There are a few non-fancy places that are
actually pretty good and keep you from starving the first few days.
Grundwaldska, towards Anatomicum.
- Go left out of Eskulap up
Prybyszewskiego. Across Marcelinska. Turn left onto Grundwaldska (you’ll see the
tram stop in front of you, across the street). Walk maybe five
- You’ll pass quite a few stores, then some grocery stores,
and it will be on your left
- Decent food of the grilled
variety. Dinner plate for 15PL, tops. ($3.50)
Milk Bar—Intersection of
Mtejki and Grundwaldska.
- Like going to Kebab. But go 5 min further to the major
intersection. There will be a tram stop, a crosswalk, an
internet café. Cross the street to your right, towards—and
past—the tram stop that is in the middle of the street. Then
bear left past the little kiosk and across the street again.
It will be directly in front of you.
- Polish food of every and any sort. Great quantities. Cheap.
Helps if you speak Polish, but not imperative. The menu is
confusing as they have, apparently, everything. But you can
simply ask if they have what you want, say, chicken, rice, and
sauce. They will tell you, and there you go!
Piccolo Spaghetti Bar—Just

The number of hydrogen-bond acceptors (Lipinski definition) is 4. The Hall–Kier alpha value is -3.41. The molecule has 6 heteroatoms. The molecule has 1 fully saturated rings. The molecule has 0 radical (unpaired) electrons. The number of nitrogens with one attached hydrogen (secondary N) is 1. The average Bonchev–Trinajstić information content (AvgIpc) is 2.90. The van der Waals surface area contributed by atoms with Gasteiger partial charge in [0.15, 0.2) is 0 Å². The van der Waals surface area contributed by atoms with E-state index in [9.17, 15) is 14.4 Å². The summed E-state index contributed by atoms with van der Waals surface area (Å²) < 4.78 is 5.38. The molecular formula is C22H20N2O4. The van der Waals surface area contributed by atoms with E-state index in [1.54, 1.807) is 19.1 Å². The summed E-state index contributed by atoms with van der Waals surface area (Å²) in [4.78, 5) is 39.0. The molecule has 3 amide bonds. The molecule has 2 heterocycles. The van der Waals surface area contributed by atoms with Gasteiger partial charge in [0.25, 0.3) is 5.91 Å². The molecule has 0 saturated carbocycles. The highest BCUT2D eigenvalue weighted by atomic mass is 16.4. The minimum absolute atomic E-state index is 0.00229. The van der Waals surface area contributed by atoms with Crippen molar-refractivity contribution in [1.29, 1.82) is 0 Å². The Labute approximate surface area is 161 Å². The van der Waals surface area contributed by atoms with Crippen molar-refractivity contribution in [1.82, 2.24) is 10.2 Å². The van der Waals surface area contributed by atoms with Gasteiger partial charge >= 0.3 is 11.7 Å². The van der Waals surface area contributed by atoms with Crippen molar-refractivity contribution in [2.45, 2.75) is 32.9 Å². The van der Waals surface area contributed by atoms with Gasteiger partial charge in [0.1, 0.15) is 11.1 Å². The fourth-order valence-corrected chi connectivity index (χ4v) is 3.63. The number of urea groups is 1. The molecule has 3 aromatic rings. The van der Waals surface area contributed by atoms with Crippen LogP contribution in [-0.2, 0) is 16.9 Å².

- Up Rokietnicka from the dorms to
Polna. All the way to the
end of Polna. Take a right. A bit up, on the right, past the
open air market.
- It will take 20 minutes. Two Big Macs, fries and a Coke are
Pizza Hut—On FDR Drive.
- Three kinds of spaghetti sauce, and that’s it. 4Z’s for
a thing of spaghetti. You can order a double for double the
- Amazingly good for the money.
- Keep going up Grundwaldska on to where it, and
- You’ll only be able to go left or right. Go right. About 4
minutes on your right.
- Also, the 13 tram, which leaves from the tram stop I
mentioned in the Kebab entry, will stop at that intersection
before turning left on to the Old Town.
- It is right next to Kebab Grill and it's a five
minutes walk .
- Italian pizza joint. Not bad at all.
Otherwise, keep your eyes open. Restaurants, and other purveyors of
foodstuffs, literally abound. If you are desperate, these people deliver—though
it helps if a Polish speaker calls.
|Where to buy
food, and other stuff